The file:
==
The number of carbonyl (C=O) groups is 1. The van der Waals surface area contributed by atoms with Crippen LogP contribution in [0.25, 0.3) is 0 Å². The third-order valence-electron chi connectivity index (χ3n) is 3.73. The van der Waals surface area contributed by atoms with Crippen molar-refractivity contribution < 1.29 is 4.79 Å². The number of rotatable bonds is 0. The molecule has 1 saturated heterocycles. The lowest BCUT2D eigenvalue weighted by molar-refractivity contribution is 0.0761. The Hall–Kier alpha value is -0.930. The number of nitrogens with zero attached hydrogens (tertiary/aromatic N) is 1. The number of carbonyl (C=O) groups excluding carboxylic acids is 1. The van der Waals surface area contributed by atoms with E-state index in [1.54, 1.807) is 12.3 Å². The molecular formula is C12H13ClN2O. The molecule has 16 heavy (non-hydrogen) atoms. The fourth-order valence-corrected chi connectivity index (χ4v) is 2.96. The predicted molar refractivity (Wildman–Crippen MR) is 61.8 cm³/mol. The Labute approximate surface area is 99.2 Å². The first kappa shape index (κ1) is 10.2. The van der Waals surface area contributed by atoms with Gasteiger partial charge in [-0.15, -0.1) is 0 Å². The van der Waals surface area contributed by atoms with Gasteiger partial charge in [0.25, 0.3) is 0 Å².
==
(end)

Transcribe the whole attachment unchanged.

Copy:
The number of carbonyl (C=O) groups is 1. The van der Waals surface area contributed by atoms with Crippen LogP contribution in [0.25, 0.3) is 0 Å². The third-order valence-electron chi connectivity index (χ3n) is 3.73. The van der Waals surface area contributed by atoms with Crippen molar-refractivity contribution < 1.29 is 4.79 Å². The number of rotatable bonds is 0. The molecule has 1 saturated heterocycles. The lowest BCUT2D eigenvalue weighted by molar-refractivity contribution is 0.0761. The Hall–Kier alpha value is -0.930. The number of nitrogens with zero attached hydrogens (tertiary/aromatic N) is 1. The number of carbonyl (C=O) groups excluding carboxylic acids is 1. The van der Waals surface area contributed by atoms with E-state index in [1.54, 1.807) is 12.3 Å². The molecular formula is C12H13ClN2O. The molecule has 16 heavy (non-hydrogen) atoms. The fourth-order valence-corrected chi connectivity index (χ4v) is 2.96. The predicted molar refractivity (Wildman–Crippen MR) is 61.8 cm³/mol. The Labute approximate surface area is 99.2 Å². The first kappa shape index (κ1) is 10.2. The van der Waals surface area contributed by atoms with Gasteiger partial charge in [-0.15, -0.1) is 0 Å². The van der Waals surface area contributed by atoms with Gasteiger partial charge in [0.25, 0.3) is 0 Å².